At 5.30 pm local time, Pakistan is said to have violated the ceasefire in the Degwar and Malti sectors of the Poonch district.
The Indian Army is currently retaliating to the action according to Indian news outlets. Pakistan news outlet AbbTakk has claimed within the last hour that Indian retaliation has injured three civilians, citing Pakistan’s Inter Services Public Relations (ISPR).
Earlier on Monday, Pakistan had violated the ceasefire in the Sunderbani sector of Rajouri district.
A news18India reporter tweeted about the incident, saying the Indian army has reacted “strongly”.
An Indian defence spokesman said, according to Times Now News: “At about 17:30 hours today, the Pakistan Army initiated unprovoked ceasefire violation by firing with small arms and intense shelling with mortars along LoC in Degwar and Malti sector.”
However, Pakistan had claimed India had also launched an unprovoked attack the weekend prior.
The Indian spokesman said India has retaliated to Pakistan’s recent firing, and claimed there were no casualties on the Indian side.
The statement was issued by Jammu-based defence spokesperson Lt Col Devender Anand.
The Times of India states there were intermittent exchanges of gunfire during the breach.
The Tribune India claims there have been 2,730 ceasefire violations by Pakistan so far this year, allegedly causing 24 civilian deaths and 100 injuries.
However, Pakistan has also claimed there have been ceasefire violations by Indian forces.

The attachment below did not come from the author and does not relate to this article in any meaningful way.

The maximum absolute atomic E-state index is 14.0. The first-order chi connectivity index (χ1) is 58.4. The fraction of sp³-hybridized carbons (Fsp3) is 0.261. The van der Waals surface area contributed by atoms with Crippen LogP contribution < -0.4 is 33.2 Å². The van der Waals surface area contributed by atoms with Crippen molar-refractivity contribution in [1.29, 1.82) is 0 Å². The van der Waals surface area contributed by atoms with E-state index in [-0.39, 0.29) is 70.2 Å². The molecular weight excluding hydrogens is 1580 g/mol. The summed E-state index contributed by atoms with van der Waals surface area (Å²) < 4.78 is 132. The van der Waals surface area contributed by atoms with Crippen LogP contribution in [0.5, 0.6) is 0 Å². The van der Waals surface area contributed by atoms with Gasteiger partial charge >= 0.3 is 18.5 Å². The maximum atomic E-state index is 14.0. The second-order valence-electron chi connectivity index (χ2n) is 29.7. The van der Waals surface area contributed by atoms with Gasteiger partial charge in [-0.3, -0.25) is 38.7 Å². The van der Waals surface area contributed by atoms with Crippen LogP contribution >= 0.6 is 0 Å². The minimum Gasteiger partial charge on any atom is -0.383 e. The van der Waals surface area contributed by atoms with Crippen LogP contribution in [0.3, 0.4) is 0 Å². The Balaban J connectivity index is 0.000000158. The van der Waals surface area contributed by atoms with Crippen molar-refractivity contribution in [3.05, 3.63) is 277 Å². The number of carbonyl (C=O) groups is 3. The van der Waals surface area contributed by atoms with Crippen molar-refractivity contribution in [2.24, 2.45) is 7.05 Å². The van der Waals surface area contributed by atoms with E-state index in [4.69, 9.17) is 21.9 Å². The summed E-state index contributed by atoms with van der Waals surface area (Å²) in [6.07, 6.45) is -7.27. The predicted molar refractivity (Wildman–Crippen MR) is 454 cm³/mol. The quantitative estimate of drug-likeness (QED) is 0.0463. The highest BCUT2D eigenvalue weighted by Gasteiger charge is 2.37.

It called on the Indian side to investigate ceasefire incidents and called on the country to observe the 2003 Ceasefire Understanding between the two sides.
Pakistan’s Foreign Office has claimed there have been 17 deaths, 168 injuries and 2,158 ceasefire violations this year, according to the Economic Times.
Both sides claiming differing numbers of ceasefire violations has happened before.
A ceasefire agreement was signed between the two countries in 2003.
In 2018, both sides reportedly agreed to observe the agreement amid concerns regarding the safety of civilians caught up in the conflict.
Indian army Lt Gen R R Nimbhorkar said at the time “various mechanisms will be set in place for maintaining peace and tranquillity.”
He added there “should be concern” on both sides for the safety of local people.
The Line of Control, or LOC, is a disputed border which splits the region of Kashmir into two.
It came into effect in July 1972. The line is marked by barbed wire and is also dotted with checkpoints. It is said to be around 450 miles long.